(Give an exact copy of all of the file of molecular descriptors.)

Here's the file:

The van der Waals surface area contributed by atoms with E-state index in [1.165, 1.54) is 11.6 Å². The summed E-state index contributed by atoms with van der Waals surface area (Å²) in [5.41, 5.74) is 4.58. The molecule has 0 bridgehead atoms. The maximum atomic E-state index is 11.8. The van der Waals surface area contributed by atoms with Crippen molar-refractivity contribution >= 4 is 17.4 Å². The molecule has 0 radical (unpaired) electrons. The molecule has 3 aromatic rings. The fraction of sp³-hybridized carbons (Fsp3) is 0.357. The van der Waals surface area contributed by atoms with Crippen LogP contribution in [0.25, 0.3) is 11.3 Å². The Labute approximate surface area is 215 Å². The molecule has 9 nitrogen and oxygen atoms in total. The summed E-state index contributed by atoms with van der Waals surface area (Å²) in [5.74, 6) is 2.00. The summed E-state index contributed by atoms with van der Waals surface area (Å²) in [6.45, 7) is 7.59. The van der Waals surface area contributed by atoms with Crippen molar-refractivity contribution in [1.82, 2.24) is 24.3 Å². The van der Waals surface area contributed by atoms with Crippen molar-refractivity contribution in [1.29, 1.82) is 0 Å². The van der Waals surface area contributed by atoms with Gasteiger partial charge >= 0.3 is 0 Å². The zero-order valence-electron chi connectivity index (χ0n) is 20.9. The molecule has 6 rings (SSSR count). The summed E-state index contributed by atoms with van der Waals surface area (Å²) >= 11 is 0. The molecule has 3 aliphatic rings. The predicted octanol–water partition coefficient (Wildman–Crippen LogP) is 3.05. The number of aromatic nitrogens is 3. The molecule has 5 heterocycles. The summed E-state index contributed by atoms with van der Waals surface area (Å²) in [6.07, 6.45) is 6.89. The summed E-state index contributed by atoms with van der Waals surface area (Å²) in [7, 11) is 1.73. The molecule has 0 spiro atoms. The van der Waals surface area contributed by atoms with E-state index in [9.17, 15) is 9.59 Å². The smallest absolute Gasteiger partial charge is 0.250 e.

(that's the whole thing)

The van der Waals surface area contributed by atoms with E-state index in [1.165, 1.54) is 11.6 Å². The summed E-state index contributed by atoms with van der Waals surface area (Å²) in [5.41, 5.74) is 4.58. The molecule has 0 bridgehead atoms. The maximum atomic E-state index is 11.8. The van der Waals surface area contributed by atoms with Crippen molar-refractivity contribution >= 4 is 17.4 Å². The molecule has 0 radical (unpaired) electrons. The molecule has 3 aromatic rings. The fraction of sp³-hybridized carbons (Fsp3) is 0.357. The van der Waals surface area contributed by atoms with Crippen LogP contribution in [0.25, 0.3) is 11.3 Å². The Labute approximate surface area is 215 Å². The molecule has 9 nitrogen and oxygen atoms in total. The summed E-state index contributed by atoms with van der Waals surface area (Å²) in [5.74, 6) is 2.00. The summed E-state index contributed by atoms with van der Waals surface area (Å²) in [6.45, 7) is 7.59. The van der Waals surface area contributed by atoms with Crippen molar-refractivity contribution in [1.82, 2.24) is 24.3 Å². The van der Waals surface area contributed by atoms with Crippen molar-refractivity contribution in [1.29, 1.82) is 0 Å². The van der Waals surface area contributed by atoms with Gasteiger partial charge >= 0.3 is 0 Å². The zero-order valence-electron chi connectivity index (χ0n) is 20.9. The molecule has 6 rings (SSSR count). The summed E-state index contributed by atoms with van der Waals surface area (Å²) >= 11 is 0. The molecule has 3 aliphatic rings. The predicted octanol–water partition coefficient (Wildman–Crippen LogP) is 3.05. The number of aromatic nitrogens is 3. The molecule has 5 heterocycles. The summed E-state index contributed by atoms with van der Waals surface area (Å²) in [6.07, 6.45) is 6.89. The summed E-state index contributed by atoms with van der Waals surface area (Å²) in [7, 11) is 1.73. The molecule has 0 spiro atoms. The van der Waals surface area contributed by atoms with E-state index in [9.17, 15) is 9.59 Å². The smallest absolute Gasteiger partial charge is 0.250 e.